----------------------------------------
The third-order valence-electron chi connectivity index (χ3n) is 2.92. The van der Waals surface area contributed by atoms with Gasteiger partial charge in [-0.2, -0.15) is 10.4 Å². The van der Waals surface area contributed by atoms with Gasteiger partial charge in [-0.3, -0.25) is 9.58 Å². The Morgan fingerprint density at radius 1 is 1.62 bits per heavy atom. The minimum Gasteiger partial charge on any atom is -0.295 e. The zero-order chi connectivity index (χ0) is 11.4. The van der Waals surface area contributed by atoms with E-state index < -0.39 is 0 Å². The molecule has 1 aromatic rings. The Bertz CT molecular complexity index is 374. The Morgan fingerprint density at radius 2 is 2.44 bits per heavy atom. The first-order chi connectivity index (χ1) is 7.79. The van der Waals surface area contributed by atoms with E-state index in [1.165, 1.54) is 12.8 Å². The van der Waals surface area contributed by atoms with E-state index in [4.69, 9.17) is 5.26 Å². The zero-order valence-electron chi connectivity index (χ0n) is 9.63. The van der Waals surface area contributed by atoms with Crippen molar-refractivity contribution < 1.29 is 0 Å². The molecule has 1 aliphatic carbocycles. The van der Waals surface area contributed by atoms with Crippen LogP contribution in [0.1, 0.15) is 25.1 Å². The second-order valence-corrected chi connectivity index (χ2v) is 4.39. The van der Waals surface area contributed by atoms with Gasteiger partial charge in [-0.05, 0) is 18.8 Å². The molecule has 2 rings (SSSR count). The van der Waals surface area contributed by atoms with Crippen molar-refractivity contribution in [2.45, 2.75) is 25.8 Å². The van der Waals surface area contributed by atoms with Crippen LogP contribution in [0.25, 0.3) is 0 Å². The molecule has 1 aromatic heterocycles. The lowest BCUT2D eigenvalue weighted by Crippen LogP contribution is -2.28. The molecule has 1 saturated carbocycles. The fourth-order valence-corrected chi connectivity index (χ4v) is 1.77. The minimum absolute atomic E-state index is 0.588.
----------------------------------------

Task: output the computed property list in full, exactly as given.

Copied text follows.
The third-order valence-electron chi connectivity index (χ3n) is 2.92. The van der Waals surface area contributed by atoms with Gasteiger partial charge in [-0.2, -0.15) is 10.4 Å². The van der Waals surface area contributed by atoms with Gasteiger partial charge in [-0.3, -0.25) is 9.58 Å². The Morgan fingerprint density at radius 1 is 1.62 bits per heavy atom. The minimum Gasteiger partial charge on any atom is -0.295 e. The zero-order chi connectivity index (χ0) is 11.4. The van der Waals surface area contributed by atoms with E-state index < -0.39 is 0 Å². The molecule has 1 aromatic rings. The Bertz CT molecular complexity index is 374. The Morgan fingerprint density at radius 2 is 2.44 bits per heavy atom. The first-order chi connectivity index (χ1) is 7.79. The van der Waals surface area contributed by atoms with E-state index in [1.165, 1.54) is 12.8 Å². The van der Waals surface area contributed by atoms with E-state index in [4.69, 9.17) is 5.26 Å². The zero-order valence-electron chi connectivity index (χ0n) is 9.63. The van der Waals surface area contributed by atoms with Crippen molar-refractivity contribution < 1.29 is 0 Å². The molecule has 1 aliphatic carbocycles. The van der Waals surface area contributed by atoms with Crippen LogP contribution in [0.1, 0.15) is 25.1 Å². The second-order valence-corrected chi connectivity index (χ2v) is 4.39. The van der Waals surface area contributed by atoms with Gasteiger partial charge in [-0.05, 0) is 18.8 Å². The molecule has 2 rings (SSSR count). The van der Waals surface area contributed by atoms with Crippen molar-refractivity contribution in [2.45, 2.75) is 25.8 Å². The van der Waals surface area contributed by atoms with Crippen LogP contribution in [0.25, 0.3) is 0 Å². The molecule has 1 aromatic heterocycles. The lowest BCUT2D eigenvalue weighted by Crippen LogP contribution is -2.28. The molecule has 1 saturated carbocycles. The fourth-order valence-corrected chi connectivity index (χ4v) is 1.77. The minimum absolute atomic E-state index is 0.588.